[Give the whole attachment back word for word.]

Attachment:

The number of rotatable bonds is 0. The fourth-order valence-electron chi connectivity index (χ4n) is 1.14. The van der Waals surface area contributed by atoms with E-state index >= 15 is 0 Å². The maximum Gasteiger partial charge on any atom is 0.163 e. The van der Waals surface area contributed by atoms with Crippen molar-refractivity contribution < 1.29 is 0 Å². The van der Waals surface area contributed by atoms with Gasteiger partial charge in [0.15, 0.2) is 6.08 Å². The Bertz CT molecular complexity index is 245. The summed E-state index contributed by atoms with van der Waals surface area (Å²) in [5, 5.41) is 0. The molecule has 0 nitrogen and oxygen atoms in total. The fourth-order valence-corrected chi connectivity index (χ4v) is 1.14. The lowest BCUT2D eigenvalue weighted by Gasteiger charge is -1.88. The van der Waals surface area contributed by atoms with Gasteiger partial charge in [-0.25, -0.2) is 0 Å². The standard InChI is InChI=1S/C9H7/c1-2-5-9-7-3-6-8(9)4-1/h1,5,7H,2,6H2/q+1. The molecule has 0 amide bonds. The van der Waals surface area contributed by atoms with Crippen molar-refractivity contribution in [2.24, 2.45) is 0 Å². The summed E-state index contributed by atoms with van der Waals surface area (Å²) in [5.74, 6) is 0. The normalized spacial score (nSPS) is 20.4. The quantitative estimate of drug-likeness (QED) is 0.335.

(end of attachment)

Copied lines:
The number of rotatable bonds is 0. The fourth-order valence-electron chi connectivity index (χ4n) is 1.14. The van der Waals surface area contributed by atoms with E-state index >= 15 is 0 Å². The maximum Gasteiger partial charge on any atom is 0.163 e. The van der Waals surface area contributed by atoms with Crippen molar-refractivity contribution < 1.29 is 0 Å². The van der Waals surface area contributed by atoms with Gasteiger partial charge in [0.15, 0.2) is 6.08 Å². The Bertz CT molecular complexity index is 245. The summed E-state index contributed by atoms with van der Waals surface area (Å²) in [5, 5.41) is 0. The molecule has 0 nitrogen and oxygen atoms in total. The fourth-order valence-corrected chi connectivity index (χ4v) is 1.14. The lowest BCUT2D eigenvalue weighted by Gasteiger charge is -1.88. The van der Waals surface area contributed by atoms with Gasteiger partial charge in [-0.25, -0.2) is 0 Å². The standard InChI is InChI=1S/C9H7/c1-2-5-9-7-3-6-8(9)4-1/h1,5,7H,2,6H2/q+1. The molecule has 0 amide bonds. The van der Waals surface area contributed by atoms with Crippen molar-refractivity contribution in [2.24, 2.45) is 0 Å². The summed E-state index contributed by atoms with van der Waals surface area (Å²) in [5.74, 6) is 0. The normalized spacial score (nSPS) is 20.4. The quantitative estimate of drug-likeness (QED) is 0.335.